MARINE CORPS AIR GROUND COMBAT CENTER Twentynine Palms, Calif. -- Standing before friends, family members and fellow students, enlisted, officer, junior, senior, Sailor, Marine and spouses all stepped toward the Combat Center's chief of staff, Col. James D. Nichols, at the Protestant Chapel May 3. Holding in his hands were certificates of completion representing two to 20 years of dedication and effort by students graduating with their associate, bachelor and master's degrees.
Chapman University, Copper Mountain College, and National University students who graduated through distance learning programs during the 2004 school year celebrated the completion of their latest goal, a degree. For some of these students, this goal was the result of years of untraditional learning competing against careers, moves and family complications, but for all these lifelong learners this closing of one door represented the opening of another.
Students of Chapman University, CMC and National University spoke of their challenges and support throughout their journey to further their education. For Sgt. Benjamin Zuffi, switchboard technician, Communications and Data Directorate, graduating with an Associate's Degree took five years, but he said the journey was well worth it.
"I am a normal person just like the one sitting next to you; a regular person who has achieved his goal," explained Zuffi at the graduation ceremony. "They say opportunity knocks but once, yet here in Twentynine Palms opportunity knocks every day, and it was impossible for me not to answer."
After attending the Marine Corps Communications-Electronics School, Zuffi was stationed aboard the Combat Center in June of 2000. After settling in, the Associate of Liberal Arts graduate, realized he how he would be productive with his time.
"My first class was in spring of 2001. I was apprehensive about school so I took only one," said Zuffi. "I didn't want to step into something I didn't know I could handle, like when you're a kid sticking your toe in water to see if it's warm or cold, that's what I thought of my first class-testing the waters."
After testing the waters, Zuffi took one year off from classes, until he decided on his next goal.
"Before I started taking a full load, I met my girlfriend, Leslie, and saw her bachelor degree (in psychology) sitting on her dresser. I thought to myself, 'you know what, I want one of those.' I began taking a full load in spring of 2002. When classes started adding up I saw the light at the end of the tunnel."
According to Zuffi, for Marines and Sailors there are few reasons not to attend school during their spare time.
"[The Marine Corps] pays tuition, you can take classes around your schedule, they even have colleges aboard the base to make classes more accessible. They basically cover everything-all that is required of you is to show up," said Zuffi.
Zuffi attributed his success to perseverance.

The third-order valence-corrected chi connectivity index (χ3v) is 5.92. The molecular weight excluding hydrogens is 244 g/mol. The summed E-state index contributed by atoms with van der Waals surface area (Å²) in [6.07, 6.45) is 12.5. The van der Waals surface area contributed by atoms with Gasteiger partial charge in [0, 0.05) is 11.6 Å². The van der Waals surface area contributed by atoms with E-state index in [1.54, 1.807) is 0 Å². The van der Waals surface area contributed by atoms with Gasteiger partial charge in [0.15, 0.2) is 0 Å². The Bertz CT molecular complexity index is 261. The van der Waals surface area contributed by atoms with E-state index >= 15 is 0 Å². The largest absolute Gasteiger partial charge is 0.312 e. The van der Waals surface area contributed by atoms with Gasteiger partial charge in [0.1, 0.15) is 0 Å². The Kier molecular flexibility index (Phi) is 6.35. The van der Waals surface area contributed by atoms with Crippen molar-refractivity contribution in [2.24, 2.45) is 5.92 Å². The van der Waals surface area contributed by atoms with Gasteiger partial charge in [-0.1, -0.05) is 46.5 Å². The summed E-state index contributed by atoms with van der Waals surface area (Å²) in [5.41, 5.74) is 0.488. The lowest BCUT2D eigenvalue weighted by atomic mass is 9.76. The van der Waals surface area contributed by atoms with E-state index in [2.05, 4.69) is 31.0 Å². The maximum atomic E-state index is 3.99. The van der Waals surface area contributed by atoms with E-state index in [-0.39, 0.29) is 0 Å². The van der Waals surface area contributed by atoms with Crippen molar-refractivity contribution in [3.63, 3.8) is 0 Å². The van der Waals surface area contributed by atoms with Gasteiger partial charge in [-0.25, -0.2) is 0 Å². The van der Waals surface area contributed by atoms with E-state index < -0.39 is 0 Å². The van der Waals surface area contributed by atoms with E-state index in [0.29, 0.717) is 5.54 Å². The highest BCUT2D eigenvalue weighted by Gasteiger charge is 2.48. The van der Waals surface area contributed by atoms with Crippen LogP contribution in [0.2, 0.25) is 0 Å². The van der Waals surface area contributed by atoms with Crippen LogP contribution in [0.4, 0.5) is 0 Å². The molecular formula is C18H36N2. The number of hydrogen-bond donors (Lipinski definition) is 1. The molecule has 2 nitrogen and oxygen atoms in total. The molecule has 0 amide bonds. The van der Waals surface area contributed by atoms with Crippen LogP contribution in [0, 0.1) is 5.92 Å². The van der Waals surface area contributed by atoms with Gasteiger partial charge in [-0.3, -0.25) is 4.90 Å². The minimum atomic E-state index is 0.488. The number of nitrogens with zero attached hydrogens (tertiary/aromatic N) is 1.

"No matter what your goal is, you are capable of doing anything, but first you have to make that choice, that contract with yourself to reach your goals," said Zuffi. "My advice is to know what you want, you can't be led blind. Seek out the path to get there, know there will be obstacles and you can succeed past them, but above all, always believe in yourself. If you believe in yourself, everything else will fall into place."
After counseling and assisting many of these students for school, Jeff Fourier, Lifelong Learning Education Center, attributes the success of each 2004 graduate to personal effort.
"Although the idea of success may come in many different forms, I believe we all can agree that success comes to those who put forth an extraordinary effort," said Fourier.
According to Fourier, some if not the majority, of these graduates, like Zuffi, are working adults and either required to drive more than 100 miles each way to attend evening and weekend classes, complete correspondence courses and independent study programs so they could stay home and care for their families or are those who enrolled in and completed online Internet classes and or classes in the local community.
"Their willingness to sacrifice, as well as experience education in a nontraditional way, are the makings of a successful person and quite certainly a bright future," stressed Fourier in his speech. "I stand before you today, a witness to those who have found some of the many ingredients of what is success."
Yet, Fourier and several other guest speakers agreed the students weren't the only ones who sacrificed to achieve their goal. Family, friends and co-workers all attributed to the students' success, according to Fourier.
"Family members were invited because we wanted to recognize the sacrifices they made," said Fourier. "Just like the student made sacrifices, co-workers were also invited to support graduates since many of these co-workers are also supervisors or managers and allowed them to take the time to complete assignments and other program requirements."
A total of 60 graduates were recognized by their peers, family and education counselors in this official ceremony which will become an annual event.